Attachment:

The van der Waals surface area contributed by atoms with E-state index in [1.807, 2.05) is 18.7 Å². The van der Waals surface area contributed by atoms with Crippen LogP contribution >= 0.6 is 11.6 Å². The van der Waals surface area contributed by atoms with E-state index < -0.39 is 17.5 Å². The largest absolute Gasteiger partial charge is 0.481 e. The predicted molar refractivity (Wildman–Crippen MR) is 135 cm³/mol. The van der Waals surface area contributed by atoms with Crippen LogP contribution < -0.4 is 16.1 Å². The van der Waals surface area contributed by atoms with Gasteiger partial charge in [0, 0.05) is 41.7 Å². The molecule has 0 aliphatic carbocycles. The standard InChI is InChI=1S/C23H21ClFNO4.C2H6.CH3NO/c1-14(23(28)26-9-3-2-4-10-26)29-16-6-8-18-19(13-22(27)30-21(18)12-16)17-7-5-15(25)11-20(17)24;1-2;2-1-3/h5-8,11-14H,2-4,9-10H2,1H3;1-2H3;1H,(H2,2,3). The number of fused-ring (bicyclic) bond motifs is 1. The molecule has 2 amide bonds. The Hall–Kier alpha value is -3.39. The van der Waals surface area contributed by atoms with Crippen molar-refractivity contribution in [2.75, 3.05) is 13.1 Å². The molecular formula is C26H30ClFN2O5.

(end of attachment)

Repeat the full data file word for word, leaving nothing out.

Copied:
The van der Waals surface area contributed by atoms with E-state index in [1.807, 2.05) is 18.7 Å². The van der Waals surface area contributed by atoms with Crippen LogP contribution >= 0.6 is 11.6 Å². The van der Waals surface area contributed by atoms with E-state index < -0.39 is 17.5 Å². The largest absolute Gasteiger partial charge is 0.481 e. The predicted molar refractivity (Wildman–Crippen MR) is 135 cm³/mol. The van der Waals surface area contributed by atoms with Crippen LogP contribution < -0.4 is 16.1 Å². The van der Waals surface area contributed by atoms with Gasteiger partial charge in [0, 0.05) is 41.7 Å². The molecule has 0 aliphatic carbocycles. The standard InChI is InChI=1S/C23H21ClFNO4.C2H6.CH3NO/c1-14(23(28)26-9-3-2-4-10-26)29-16-6-8-18-19(13-22(27)30-21(18)12-16)17-7-5-15(25)11-20(17)24;1-2;2-1-3/h5-8,11-14H,2-4,9-10H2,1H3;1-2H3;1H,(H2,2,3). The number of fused-ring (bicyclic) bond motifs is 1. The molecule has 2 amide bonds. The Hall–Kier alpha value is -3.39. The van der Waals surface area contributed by atoms with Crippen molar-refractivity contribution in [2.75, 3.05) is 13.1 Å². The molecular formula is C26H30ClFN2O5.